17. This overdetermined relation results, Elizabeth Stephens notes, from the double meaning of “normal” that formed through the genealogical emergence of this term. Making use of Georges Canguilhem’s work on this subject, she explains that as the term “normal” was first used in the mid-eighteenth century, it “appeared in two highly specialized and apparently distinct discursive locations: geometry, in which it was used as a less common synonym for a perpendicular line; and, second, anatomy, in which it was paired with, and used in opposition to, the ‘pathological’” (142). After this concept was transported into the (then-new) science of statistics in the late-nineteenth century, it came to mean “both statistically most common and socially preferable,” that is, “the average and also an ideal” (143). The concept “normal,” then, effects a fusion between a quantitative mean and a qualitative value, and at the same time it effects a partition between an unacknowledged standard and other, highly visible variants—that is, the “pathological.” Thus, by taking up this oppositional relation between “normal” and “pathological,” disciplinary structures such as medicine posit a need to observe, regulate, and police that relation.
  18. Historians of transmedicine roughly mark the beginning of this turn with the closing of many of the more conservative university-based gender clinics, sparked by the publication of a negatively evaluative report by the psychiatrists Jon Meyer and Donna J. Reter in 1979 (Meyerowitz 267-268), and the formation (also in 1979) of the more liberal Harry Benjamin International Gender Dysphoria Association (Meyerowitz 255).
  19. Recall the function of “ends” in Foucault’s notions of government and biopower—through their measurement, definition, and description, ends such as “happiness” simultaneously orient and justify the force of interventions into individual and collective life. Ahmed, for her part, does not specifically connect her discussion of happiness to Foucault’s work on government and biopower. But I would argue that her analysis may be understood as complementary to that of Foucault and Rose, in that she considers the ways that desires and emotions emerge within a material, political ecology of power that is structured by the forms and genres of the liberal, post-Enlightenment, eurocolonial world.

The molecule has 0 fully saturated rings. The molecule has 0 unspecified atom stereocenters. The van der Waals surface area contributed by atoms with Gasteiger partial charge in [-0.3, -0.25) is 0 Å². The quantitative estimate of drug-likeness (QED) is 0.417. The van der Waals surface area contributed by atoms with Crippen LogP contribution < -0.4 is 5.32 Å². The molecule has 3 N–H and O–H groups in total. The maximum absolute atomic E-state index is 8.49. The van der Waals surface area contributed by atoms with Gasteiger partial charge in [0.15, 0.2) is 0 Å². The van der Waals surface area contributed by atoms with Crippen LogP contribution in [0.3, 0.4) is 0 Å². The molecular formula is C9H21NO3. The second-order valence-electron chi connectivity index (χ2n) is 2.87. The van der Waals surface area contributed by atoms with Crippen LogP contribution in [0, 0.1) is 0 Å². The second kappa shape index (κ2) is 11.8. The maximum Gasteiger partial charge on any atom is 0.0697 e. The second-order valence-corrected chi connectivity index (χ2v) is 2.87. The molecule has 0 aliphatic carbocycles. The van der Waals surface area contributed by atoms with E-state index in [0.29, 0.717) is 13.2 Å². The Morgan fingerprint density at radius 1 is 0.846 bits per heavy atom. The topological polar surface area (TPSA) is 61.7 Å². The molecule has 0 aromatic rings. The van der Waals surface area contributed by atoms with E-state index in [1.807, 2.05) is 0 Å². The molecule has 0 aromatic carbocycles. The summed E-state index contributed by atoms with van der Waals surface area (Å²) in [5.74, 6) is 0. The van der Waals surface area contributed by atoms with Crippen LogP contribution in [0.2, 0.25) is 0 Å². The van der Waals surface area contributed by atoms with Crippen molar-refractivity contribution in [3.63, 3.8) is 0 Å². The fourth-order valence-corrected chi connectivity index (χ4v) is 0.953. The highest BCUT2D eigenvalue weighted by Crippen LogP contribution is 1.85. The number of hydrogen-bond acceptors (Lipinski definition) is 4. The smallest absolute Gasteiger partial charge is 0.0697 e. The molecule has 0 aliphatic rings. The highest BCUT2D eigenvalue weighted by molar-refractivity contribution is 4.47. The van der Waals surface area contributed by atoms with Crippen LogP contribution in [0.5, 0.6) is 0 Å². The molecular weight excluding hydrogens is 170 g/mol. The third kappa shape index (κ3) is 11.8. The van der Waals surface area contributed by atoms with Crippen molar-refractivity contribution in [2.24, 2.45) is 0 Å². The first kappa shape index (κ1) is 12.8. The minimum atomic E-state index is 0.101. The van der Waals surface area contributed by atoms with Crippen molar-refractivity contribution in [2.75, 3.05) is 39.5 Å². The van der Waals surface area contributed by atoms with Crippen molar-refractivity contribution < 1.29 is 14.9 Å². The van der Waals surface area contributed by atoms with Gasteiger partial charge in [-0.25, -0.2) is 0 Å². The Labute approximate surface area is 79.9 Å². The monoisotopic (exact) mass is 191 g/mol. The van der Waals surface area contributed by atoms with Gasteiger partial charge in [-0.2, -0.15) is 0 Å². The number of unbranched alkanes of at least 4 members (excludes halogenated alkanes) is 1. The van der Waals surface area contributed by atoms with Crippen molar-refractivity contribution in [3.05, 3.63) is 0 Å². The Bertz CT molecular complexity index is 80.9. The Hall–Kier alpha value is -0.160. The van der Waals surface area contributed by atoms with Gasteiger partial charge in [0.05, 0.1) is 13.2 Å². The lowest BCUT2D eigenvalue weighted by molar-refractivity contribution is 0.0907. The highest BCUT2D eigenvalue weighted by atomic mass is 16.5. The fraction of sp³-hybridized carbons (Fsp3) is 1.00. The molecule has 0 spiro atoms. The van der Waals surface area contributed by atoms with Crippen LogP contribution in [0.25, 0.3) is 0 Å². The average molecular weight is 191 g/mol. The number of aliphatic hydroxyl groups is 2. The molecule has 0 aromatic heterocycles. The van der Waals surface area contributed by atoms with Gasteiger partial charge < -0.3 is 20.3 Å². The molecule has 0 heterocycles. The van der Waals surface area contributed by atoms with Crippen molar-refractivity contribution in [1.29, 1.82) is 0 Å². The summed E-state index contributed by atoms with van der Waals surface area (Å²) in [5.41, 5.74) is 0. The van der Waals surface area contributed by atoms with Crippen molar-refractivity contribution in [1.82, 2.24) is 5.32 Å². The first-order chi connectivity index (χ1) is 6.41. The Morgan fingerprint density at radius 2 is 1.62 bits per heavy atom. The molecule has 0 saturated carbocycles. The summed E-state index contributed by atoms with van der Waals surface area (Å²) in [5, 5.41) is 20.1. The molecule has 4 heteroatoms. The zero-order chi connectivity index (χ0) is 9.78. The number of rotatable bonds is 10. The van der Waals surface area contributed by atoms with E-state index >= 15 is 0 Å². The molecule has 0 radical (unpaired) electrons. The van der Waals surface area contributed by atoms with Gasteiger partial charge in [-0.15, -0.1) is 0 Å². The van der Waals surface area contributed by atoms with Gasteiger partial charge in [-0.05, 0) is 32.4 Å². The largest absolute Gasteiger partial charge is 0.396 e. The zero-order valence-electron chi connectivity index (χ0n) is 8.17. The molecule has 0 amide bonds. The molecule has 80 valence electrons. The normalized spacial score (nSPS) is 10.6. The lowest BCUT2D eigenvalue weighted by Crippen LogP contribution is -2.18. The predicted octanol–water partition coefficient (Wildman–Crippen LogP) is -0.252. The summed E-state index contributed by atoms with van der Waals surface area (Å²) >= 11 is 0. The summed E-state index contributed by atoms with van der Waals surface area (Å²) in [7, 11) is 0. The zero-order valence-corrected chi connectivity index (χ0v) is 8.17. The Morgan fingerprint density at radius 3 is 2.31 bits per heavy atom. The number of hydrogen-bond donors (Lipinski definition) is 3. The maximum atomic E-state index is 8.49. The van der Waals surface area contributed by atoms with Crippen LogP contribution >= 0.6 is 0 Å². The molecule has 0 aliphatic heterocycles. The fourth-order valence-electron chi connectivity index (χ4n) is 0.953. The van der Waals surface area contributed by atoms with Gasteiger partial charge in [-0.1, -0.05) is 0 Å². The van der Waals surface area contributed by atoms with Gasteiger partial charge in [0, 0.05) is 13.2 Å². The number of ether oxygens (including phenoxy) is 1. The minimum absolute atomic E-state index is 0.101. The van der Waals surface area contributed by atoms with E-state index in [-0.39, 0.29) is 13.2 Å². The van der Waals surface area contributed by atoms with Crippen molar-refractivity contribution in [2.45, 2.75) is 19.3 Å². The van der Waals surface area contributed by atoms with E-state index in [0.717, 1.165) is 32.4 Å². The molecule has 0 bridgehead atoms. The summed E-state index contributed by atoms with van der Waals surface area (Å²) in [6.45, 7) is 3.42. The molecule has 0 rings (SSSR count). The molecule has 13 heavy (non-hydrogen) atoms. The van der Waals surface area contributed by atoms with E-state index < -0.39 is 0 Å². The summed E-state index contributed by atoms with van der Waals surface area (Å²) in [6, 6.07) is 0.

20. See Ahmed, Queer Phenomenology. In this text, Ahmed turns the phenomenological concepts of “object” and “orientation” toward the ends of queer feminist and post-colonial analysis of power structures. Her use of these terms, then, is intended to show how the phenomenological body is shaped by its surroundings, such that some actions are possible and others impossible. Building from “[t]he radical claim that phenomenology inherits from Franz Brentano’s psychology,” that “consciousness is intentional: it is directed toward something,” Ahmed claims that an “object” may be understood as “an effect of towardness”—that is, “by being posited as a thing, as being something or another for me” in the terms of one’s own phenomenological world, an object “takes me in some directions rather than others” (27). This aspect of “towardness” and “directedness” leads her to specify that “orientation” (her term for a non-reductive version of mind-body involvement in the world, i.e. consciousness embodied) may be understood as a set of relations to various objects arranged in a particular way, some near, some far, some central, some off to the side, some entirely unreachable. Thus, she explains, “Orientations shape not only how we inhabit space, but how we apprehend this world of shared inhabitance, as well as ‘who’ or ‘what’ we direct our energy and attention toward” (3). I make use of Ahmed’s work in my own argument, then, because it nicely connects the biopolitical emphases of Rose and Foucault with the more traditional rhetorical concept of epideictic as described by Segal. While Rose and Foucault describe the ways that power structures posit particular “ends” as objects of action for subjects as well as particular elements of the subject as objects of intervention for institutions, Segal describes the ways that rhetorical subjects take on forms of experience that are circulated by culturally powerful networks of influence. These two accounts are clearly related, but it’s not immediately clear how best to put them into conversation with one another. I think Ahmed’s phenomenological framework plays this role well, because her attention to the individual body’s involvement in its surroundings opens up a relation between the immediacy of embodied experience and the circulation of particular interests, objects, and forms of directedness. As she explains: “Bodies hence acquire orientations through the repetitions of some actions, over others, as actions that have certain ‘objects’ in view” (58).